• [0049]
    While the above description contains many specifics, these specifics should not be construed as limitations on the scope of the disclosure, but merely as exemplifications of embodiments thereof. Those skilled in the art will envision many other possibilities within the scope and spirit of the disclosure as defined by the claims appended hereto.
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Classifications
U.S. Classification606/151
International ClassificationA61B17/08
Cooperative ClassificationA61B17/0057, A61B17/0644, A61B17/00234, A61B2017/00871
European ClassificationA61B17/064D
Legal Events
DateCodeEventDescription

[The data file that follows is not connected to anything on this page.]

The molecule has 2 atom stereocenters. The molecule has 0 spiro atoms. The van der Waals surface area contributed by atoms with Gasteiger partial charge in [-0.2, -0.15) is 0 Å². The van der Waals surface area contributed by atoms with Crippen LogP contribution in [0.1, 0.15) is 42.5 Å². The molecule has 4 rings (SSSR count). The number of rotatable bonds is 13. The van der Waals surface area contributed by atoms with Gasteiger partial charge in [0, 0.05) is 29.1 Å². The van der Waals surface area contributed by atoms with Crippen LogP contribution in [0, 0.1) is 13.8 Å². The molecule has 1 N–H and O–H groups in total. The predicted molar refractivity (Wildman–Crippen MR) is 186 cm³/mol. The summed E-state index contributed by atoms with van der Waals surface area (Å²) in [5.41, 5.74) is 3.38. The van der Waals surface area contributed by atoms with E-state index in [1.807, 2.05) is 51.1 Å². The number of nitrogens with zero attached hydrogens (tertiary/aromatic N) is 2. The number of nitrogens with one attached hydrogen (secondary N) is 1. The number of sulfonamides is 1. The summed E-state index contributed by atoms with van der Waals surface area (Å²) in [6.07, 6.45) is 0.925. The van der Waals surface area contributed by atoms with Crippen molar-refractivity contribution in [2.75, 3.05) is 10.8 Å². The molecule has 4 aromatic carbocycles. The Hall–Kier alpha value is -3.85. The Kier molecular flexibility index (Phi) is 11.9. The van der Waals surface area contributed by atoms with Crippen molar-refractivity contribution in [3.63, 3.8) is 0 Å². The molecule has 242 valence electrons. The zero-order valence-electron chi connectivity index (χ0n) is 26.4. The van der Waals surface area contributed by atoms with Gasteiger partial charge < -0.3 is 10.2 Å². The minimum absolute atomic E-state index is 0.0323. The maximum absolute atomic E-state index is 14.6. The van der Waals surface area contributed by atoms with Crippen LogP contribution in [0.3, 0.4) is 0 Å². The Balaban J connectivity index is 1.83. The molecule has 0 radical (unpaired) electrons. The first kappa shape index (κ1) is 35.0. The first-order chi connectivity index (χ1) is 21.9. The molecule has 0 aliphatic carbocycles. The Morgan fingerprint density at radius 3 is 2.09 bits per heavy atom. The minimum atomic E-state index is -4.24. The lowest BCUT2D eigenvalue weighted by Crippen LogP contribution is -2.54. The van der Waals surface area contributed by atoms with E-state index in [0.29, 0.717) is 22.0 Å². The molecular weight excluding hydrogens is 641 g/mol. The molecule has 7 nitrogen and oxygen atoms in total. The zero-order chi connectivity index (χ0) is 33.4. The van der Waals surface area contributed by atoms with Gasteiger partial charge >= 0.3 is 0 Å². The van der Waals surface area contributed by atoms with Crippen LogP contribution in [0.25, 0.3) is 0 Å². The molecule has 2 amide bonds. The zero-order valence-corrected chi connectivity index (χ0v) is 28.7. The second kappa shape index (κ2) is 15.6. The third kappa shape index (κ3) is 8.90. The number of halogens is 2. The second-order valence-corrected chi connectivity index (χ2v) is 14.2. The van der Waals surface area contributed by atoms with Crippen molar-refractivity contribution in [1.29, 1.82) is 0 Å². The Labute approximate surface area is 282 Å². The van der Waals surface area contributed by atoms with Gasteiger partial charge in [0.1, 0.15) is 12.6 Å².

Oct 27, 2008ASAssignment
Owner name: TYCO HEALTHCARE GROUP LP, CONNECTICUT
Free format text: ASSIGNMENT OF ASSIGNORS INTEREST;ASSIGNORS:BETTUCHI, MICHAEL;HEINRICH, RUSSELL;REEL/FRAME:021739/0837;SIGNING DATES FROM 20080820 TO 20080923
Oct 2, 2012ASAssignment
Owner name: COVIDIEN LP, MASSACHUSETTS
Free format text: CHANGE OF NAME;ASSIGNOR:TYCO HEALTHCARE GROUP LP;REEL/FRAME:029065/0448
Effective date: 20120928